Regulatory bodies in the US are allegedly coordinating an attack on the cryptocurrency industry, with the Securities and Exchange Commission (SEC) being among the participants, according to an unnamed source cited in a Decrypt report. Although the SEC has not specified which cryptocurrencies it may target, there are rumours that it could introduce a ban on staking specifically for retail investors, prompting concerns of over-regulation. However, the report suggests the SEC’s actions are aimed specifically at centralised crypto players, such as Coinbase and Kraken, which offer ethereum services.
The SEC’s Role in a Coordinated Attack Against Crypto
The regulatory landscape surrounding cryptocurrencies has always been murky, and it’s getting even more confusing with the recent move by the US Securities and Exchange Commission (SEC). In a recent YouTube video, a conspiracy theory is discussed, which suggests that the SEC’s recent actions are part of a coordinated attack on cryptocurrency by various regulatory bodies.
According to the video, the SEC’s recent decision to introduce a ban specifically for retail investors is just the beginning of a massive attack that is underway in crypto. This is not just a single altercation, but rather a coordinated effort by various regulatory bodies to clamp down on cryptocurrency exchanges and ICOs. The conspiracy theory in question is that FTX was the starting point for this attack, a move that has given regulators an excuse to completely over-regulate the crypto industry.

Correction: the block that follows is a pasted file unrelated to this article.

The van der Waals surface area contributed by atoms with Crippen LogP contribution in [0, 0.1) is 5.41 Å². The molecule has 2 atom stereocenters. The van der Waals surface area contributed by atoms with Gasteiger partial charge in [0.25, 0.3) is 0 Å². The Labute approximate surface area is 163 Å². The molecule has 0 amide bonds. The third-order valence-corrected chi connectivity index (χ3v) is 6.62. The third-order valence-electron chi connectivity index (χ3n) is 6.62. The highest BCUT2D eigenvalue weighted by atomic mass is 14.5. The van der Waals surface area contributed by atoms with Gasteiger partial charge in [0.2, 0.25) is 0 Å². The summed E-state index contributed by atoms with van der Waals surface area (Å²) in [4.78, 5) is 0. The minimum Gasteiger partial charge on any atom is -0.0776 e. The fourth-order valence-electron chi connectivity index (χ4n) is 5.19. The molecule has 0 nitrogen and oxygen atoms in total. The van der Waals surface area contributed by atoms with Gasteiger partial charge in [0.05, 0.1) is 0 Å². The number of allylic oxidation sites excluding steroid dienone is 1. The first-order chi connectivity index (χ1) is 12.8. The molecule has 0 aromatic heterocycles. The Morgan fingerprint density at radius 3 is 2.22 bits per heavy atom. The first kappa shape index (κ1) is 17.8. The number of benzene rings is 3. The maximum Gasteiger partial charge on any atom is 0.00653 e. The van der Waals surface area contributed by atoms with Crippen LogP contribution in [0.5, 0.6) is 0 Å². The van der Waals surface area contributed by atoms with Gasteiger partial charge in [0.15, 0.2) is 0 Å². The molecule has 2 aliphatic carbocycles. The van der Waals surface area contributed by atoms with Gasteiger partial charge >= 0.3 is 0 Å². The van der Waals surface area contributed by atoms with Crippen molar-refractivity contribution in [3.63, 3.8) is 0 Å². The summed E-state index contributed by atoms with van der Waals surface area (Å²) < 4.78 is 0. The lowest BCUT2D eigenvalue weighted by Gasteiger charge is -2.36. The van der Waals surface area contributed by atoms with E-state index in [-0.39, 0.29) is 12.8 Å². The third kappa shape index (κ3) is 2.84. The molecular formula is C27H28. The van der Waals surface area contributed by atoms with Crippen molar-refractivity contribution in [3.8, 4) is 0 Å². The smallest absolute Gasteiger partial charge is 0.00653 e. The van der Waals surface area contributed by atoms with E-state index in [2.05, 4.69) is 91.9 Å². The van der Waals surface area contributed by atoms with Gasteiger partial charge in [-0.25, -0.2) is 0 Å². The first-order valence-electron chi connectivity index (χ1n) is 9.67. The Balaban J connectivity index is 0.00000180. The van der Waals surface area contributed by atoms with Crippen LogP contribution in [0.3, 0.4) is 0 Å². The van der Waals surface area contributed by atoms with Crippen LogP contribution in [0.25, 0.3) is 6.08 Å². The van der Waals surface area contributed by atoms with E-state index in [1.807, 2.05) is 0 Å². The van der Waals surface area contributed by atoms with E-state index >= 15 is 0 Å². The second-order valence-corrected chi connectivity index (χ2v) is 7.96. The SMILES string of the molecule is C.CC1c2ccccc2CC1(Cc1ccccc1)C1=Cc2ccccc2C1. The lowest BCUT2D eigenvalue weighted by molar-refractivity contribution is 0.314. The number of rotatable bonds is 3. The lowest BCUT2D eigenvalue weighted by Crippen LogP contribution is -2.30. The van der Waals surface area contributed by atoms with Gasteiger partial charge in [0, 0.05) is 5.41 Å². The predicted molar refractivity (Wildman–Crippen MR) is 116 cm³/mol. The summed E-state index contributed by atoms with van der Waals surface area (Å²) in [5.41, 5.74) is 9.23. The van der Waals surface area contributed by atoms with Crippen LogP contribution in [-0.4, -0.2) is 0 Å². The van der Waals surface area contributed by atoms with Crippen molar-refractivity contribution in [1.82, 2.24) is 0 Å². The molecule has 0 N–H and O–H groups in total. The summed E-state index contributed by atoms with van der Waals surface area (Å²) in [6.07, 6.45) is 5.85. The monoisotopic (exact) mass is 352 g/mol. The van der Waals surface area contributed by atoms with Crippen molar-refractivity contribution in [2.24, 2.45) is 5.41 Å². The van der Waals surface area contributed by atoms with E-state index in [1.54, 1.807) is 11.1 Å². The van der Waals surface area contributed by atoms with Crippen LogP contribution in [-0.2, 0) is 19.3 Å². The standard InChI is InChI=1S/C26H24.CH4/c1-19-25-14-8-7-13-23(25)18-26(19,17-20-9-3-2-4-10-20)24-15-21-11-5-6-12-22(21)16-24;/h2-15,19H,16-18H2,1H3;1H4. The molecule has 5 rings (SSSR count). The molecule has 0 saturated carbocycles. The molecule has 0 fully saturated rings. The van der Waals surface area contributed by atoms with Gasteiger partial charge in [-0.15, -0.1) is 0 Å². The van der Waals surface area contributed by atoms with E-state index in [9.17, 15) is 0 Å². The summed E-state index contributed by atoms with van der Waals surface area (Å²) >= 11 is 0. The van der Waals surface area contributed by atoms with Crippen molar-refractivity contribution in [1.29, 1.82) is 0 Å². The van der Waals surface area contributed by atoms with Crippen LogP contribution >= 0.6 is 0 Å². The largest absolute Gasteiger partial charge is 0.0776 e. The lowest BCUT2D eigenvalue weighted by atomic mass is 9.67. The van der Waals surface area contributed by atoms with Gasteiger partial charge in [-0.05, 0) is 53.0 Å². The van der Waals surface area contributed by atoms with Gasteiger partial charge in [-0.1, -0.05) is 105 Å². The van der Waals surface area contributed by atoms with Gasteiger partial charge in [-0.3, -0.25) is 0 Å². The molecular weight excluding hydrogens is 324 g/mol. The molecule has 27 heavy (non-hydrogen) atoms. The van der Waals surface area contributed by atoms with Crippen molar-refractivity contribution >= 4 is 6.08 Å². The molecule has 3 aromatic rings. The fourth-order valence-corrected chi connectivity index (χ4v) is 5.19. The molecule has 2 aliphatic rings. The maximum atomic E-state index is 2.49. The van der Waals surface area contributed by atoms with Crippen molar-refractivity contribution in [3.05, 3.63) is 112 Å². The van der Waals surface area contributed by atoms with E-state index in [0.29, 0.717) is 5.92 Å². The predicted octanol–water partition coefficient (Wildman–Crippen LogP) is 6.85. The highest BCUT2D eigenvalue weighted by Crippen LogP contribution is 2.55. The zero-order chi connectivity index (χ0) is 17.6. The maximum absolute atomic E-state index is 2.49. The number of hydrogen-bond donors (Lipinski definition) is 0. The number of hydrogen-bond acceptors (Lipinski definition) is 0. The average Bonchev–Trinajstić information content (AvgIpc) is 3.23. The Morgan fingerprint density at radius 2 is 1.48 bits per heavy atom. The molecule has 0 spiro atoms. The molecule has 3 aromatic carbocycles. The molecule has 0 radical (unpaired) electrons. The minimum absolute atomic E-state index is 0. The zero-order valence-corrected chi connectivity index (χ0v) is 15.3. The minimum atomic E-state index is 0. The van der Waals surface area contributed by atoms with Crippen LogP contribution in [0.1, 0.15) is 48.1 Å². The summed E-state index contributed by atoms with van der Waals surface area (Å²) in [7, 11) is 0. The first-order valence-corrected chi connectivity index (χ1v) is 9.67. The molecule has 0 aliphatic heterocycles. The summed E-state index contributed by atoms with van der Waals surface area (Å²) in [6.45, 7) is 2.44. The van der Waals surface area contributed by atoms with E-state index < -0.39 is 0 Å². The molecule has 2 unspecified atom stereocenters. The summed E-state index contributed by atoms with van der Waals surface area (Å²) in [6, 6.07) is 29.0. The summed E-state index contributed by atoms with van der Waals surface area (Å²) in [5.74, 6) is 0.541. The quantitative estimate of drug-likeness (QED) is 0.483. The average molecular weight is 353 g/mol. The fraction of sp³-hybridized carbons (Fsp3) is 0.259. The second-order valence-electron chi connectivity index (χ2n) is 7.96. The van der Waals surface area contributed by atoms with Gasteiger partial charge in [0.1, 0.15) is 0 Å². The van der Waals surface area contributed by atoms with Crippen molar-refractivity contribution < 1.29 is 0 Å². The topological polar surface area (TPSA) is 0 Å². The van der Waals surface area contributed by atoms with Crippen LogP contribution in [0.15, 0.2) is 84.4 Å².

However, despite these theories, it’s important to stick to the facts. There is indeed a rumor circulating that it’s specifically the SEC that is coming out with this ban for retail investors. The reasoning behind this is that staking has been classified as a security, and the SEC is simply enforcing regulations around this. This means that anyone who wants to stake needs to contact the SEC before they can proceed. Unfortunately, this move has caused a few issues, as the SEC seems to be particularly slow in responding to requests for permission.
As an example, Brian Armstrong from Coinbase has already experienced this first-hand. When he tried to set up a meeting with the SEC to discuss the issue, he was told that they would not meet with him. This is just the start of the enforcement process for the SEC, which could well see them starting to fine companies and exchanges that do not comply with their regulations.
It’s also essential to note that this is not an attack on Ethereum (ETH) alone. Instead, it’s more about regulating centralized players in the cryptocurrency space, such as Coinbase and Kraken, who are offering ETH services. It remains to be seen how this coordinated attack against cryptocurrency will play out, but it’s clear that crypto users and companies alike will need to take a more cautious approach now more than ever.